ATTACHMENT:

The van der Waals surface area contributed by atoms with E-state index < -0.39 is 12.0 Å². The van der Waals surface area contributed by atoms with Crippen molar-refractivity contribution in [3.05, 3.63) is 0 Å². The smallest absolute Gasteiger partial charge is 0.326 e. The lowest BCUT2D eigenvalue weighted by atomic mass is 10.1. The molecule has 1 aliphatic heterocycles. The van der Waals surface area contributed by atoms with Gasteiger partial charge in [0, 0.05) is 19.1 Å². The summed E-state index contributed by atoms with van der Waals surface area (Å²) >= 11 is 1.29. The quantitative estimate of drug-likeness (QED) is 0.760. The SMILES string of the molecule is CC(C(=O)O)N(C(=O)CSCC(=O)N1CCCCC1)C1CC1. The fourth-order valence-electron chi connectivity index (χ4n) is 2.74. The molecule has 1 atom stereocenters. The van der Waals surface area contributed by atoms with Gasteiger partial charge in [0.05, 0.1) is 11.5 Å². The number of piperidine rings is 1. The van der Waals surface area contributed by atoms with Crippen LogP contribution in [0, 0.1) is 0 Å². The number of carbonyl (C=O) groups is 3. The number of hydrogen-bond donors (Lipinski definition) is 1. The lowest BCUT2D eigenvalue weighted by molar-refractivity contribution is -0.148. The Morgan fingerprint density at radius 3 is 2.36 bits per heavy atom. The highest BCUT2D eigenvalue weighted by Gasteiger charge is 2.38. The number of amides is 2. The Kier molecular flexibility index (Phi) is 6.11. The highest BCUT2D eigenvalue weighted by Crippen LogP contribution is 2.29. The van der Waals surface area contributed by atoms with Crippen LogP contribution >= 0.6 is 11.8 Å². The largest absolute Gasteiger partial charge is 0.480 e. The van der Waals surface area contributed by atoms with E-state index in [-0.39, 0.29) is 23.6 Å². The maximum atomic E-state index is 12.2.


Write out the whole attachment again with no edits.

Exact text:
The van der Waals surface area contributed by atoms with E-state index < -0.39 is 12.0 Å². The van der Waals surface area contributed by atoms with Crippen molar-refractivity contribution in [3.05, 3.63) is 0 Å². The smallest absolute Gasteiger partial charge is 0.326 e. The lowest BCUT2D eigenvalue weighted by atomic mass is 10.1. The molecule has 1 aliphatic heterocycles. The van der Waals surface area contributed by atoms with Gasteiger partial charge in [0, 0.05) is 19.1 Å². The summed E-state index contributed by atoms with van der Waals surface area (Å²) >= 11 is 1.29. The quantitative estimate of drug-likeness (QED) is 0.760. The SMILES string of the molecule is CC(C(=O)O)N(C(=O)CSCC(=O)N1CCCCC1)C1CC1. The fourth-order valence-electron chi connectivity index (χ4n) is 2.74. The molecule has 1 atom stereocenters. The van der Waals surface area contributed by atoms with Gasteiger partial charge in [0.05, 0.1) is 11.5 Å². The number of piperidine rings is 1. The van der Waals surface area contributed by atoms with Crippen LogP contribution in [0, 0.1) is 0 Å². The number of carbonyl (C=O) groups is 3. The number of hydrogen-bond donors (Lipinski definition) is 1. The lowest BCUT2D eigenvalue weighted by molar-refractivity contribution is -0.148. The Morgan fingerprint density at radius 3 is 2.36 bits per heavy atom. The highest BCUT2D eigenvalue weighted by Gasteiger charge is 2.38. The number of amides is 2. The Kier molecular flexibility index (Phi) is 6.11. The highest BCUT2D eigenvalue weighted by Crippen LogP contribution is 2.29. The van der Waals surface area contributed by atoms with Crippen LogP contribution >= 0.6 is 11.8 Å². The largest absolute Gasteiger partial charge is 0.480 e. The van der Waals surface area contributed by atoms with E-state index in [-0.39, 0.29) is 23.6 Å². The maximum atomic E-state index is 12.2.